Like Baldwin on issues of racial justice, I believe, regarding environmental justice, that "for the sake of one’s children, in order to minimize the bill that they must pay, one must be careful not to take refuge in any delusion." I fear we cannot run the risk of conflagration. I want us to be ahead of the curve, to anticipate ecological disaster, and head it off with innovative, compassionate, creative, equitable solutions. I want to understand now what factors make some people, without facing immediate personal threat, open themselves to social justice and environmental care, and I want to develop ways to implement those factors gently, steadily, deliberately, and wisely. Without incineration.
—from "Notes Against Serotiny," the 27th Charles D. LaFollette Lecture, by Associate Professor of English Joy Castro
Excerpts from recent publications
Freeing the Angry Mind
How Men Can Use Mindfulness and Reason to Save Their Lives and Relationships
—by C. Peter Bankart
"The culture we live in treats men’s anger as normative. Boys learn early on that displays of anger are considered manly and are exceptionally effective in covering up a huge range of emotions. A man may go through several relationships and untold suffering before it occurs to him that being angry all the time is not a sign of his advanced masculinity but evidence of a serious (perhaps literal) hole in the middle of his heart."—Peter Bankart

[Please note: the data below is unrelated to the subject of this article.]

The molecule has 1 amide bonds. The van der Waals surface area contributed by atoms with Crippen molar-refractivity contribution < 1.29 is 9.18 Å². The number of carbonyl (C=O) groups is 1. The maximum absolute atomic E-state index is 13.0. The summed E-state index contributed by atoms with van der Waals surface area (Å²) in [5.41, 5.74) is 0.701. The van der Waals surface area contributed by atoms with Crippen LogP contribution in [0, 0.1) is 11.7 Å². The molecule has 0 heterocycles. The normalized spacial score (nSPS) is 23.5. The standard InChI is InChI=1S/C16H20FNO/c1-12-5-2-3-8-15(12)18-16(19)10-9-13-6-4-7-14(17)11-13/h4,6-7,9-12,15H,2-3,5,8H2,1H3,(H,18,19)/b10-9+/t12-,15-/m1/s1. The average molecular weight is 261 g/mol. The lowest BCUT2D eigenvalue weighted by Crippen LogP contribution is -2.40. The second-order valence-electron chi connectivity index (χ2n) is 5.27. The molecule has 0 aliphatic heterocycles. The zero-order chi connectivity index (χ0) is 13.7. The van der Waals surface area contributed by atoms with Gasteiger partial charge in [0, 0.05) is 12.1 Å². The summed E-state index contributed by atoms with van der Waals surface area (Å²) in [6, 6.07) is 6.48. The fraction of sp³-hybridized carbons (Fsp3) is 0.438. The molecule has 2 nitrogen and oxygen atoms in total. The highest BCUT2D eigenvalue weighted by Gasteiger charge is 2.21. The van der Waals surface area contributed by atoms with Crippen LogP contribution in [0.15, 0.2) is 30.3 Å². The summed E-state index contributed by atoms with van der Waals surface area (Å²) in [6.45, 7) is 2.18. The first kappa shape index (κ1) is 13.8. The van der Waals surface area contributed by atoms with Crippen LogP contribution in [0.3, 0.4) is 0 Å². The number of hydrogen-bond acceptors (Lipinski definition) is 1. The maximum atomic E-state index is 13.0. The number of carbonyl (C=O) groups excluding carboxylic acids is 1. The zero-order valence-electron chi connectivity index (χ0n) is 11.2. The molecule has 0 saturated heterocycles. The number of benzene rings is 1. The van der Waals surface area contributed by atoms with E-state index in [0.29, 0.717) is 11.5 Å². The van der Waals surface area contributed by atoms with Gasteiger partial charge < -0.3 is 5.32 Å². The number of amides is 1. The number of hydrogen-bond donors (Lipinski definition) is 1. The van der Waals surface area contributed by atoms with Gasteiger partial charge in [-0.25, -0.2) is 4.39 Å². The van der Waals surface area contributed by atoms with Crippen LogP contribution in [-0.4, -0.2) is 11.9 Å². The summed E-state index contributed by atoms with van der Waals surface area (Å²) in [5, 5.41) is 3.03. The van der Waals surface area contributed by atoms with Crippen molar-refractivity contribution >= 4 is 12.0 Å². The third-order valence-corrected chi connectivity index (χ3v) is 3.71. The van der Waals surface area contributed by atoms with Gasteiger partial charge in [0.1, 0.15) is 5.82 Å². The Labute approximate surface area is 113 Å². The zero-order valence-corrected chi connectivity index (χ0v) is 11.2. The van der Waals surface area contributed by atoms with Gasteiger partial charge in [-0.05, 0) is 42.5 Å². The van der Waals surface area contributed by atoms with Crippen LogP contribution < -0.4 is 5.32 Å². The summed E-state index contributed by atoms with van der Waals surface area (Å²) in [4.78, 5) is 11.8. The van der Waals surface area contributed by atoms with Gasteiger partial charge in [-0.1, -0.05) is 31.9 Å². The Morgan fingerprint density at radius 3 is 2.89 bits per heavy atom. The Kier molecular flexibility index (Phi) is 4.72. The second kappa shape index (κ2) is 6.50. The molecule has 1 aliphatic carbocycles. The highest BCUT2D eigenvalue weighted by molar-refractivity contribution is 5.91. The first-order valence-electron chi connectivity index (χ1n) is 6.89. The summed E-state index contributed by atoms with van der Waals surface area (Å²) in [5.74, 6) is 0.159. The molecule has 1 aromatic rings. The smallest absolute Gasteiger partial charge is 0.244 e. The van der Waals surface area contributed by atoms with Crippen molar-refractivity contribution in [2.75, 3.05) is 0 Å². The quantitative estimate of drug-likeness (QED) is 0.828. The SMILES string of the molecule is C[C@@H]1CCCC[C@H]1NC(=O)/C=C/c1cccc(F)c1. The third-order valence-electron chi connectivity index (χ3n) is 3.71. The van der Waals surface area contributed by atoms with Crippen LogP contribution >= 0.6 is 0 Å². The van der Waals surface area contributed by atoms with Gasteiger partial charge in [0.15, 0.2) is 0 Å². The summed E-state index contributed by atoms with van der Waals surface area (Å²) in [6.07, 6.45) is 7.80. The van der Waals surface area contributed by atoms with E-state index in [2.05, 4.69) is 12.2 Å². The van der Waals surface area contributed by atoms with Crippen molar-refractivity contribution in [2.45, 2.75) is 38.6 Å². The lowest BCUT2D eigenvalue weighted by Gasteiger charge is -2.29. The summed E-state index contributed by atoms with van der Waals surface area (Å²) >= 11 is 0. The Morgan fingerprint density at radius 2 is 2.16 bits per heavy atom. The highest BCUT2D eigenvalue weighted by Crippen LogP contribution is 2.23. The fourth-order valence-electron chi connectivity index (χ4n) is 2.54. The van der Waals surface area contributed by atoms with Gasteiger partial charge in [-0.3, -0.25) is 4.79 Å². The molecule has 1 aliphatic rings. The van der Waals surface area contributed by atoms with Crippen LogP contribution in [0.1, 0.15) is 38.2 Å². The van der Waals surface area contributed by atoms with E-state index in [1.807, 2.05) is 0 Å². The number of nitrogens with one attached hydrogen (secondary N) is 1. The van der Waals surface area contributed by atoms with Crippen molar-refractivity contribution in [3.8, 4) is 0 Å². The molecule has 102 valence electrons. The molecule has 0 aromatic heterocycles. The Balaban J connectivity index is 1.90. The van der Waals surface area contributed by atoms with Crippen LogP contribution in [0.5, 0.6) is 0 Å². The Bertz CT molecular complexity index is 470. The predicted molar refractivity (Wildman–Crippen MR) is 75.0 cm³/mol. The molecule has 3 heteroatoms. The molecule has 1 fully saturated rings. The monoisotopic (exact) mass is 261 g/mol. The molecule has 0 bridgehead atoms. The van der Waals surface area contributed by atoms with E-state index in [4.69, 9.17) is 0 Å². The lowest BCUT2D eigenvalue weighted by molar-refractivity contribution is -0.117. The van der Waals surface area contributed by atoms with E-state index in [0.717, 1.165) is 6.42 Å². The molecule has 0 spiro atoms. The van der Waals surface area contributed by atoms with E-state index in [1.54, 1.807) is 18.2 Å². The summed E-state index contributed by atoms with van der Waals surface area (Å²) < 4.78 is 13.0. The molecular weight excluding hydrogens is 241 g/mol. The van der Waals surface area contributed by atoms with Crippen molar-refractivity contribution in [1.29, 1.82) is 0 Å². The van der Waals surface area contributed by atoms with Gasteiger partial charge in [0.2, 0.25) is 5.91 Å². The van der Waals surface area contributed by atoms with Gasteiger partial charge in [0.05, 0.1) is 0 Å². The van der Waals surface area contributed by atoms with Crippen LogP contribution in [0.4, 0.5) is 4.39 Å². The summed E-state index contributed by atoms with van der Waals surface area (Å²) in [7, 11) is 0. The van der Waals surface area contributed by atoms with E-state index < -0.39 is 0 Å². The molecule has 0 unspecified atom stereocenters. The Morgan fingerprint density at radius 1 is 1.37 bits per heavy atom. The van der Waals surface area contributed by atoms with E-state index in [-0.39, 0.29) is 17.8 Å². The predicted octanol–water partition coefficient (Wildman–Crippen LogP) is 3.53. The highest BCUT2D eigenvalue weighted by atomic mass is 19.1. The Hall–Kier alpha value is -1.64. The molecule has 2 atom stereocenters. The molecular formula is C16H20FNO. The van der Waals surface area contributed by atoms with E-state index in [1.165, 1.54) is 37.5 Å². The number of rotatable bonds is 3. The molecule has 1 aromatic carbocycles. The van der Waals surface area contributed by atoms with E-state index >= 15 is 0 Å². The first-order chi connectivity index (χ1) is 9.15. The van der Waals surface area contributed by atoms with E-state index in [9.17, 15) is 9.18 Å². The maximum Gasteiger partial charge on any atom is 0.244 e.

Angry men drop dead.
No, this isn’t a command! It’s a simple statement of fact. Anger releases a cascade of hormones in your body that activate a series of circuits in your brain which make you unable to think clearly and which command your muscles, organs, and digestive processes to quit what they are doing and prepare to go to war. When your body does this repeatedly you become emotionally and physically exhausted. And when you continue to repeat this process while in a state of exhaustion, you start doing serious damage to yourself. Do it long enough and you will die.
Anger literally kills men. It destroys their cardiovascular system. It wrecks their immune system. And it effectively blocks the most important natural system that helps them recover from prolonged or excessive periods of hyperarousal.
Especially in men, anger and depression are biologically and psychologically almost the same thing. Often, therapists working with depressed angry men can’t draw a line between where the anger ends and the depression begins, or vice versa. As Phillip Martin observed in this 1999 book The Zen Path Through Depression, when we are ill with depression, we are literally sick with anger.
Peter Bankart is a professor of psychology at Wabash. Contact him at firstname.lastname@example.org
Dylan Redeemed From Highway 61 to Saved
—by Stephen H. Webb ’83
I graduated from high school in 1979 and I knew next to nothing about the way Dylan had transformed rock by making it sound poetic and had alienated folk audiences by playing loud and hard. But the rumor that Bob Dylan had been saved struck my ears like a thunderbolt from the sky. And when I listened to his first Christian album, Slow Train Coming (1979), I heard the gospel proclaimed to my heart in a way that finally made sense to my ears.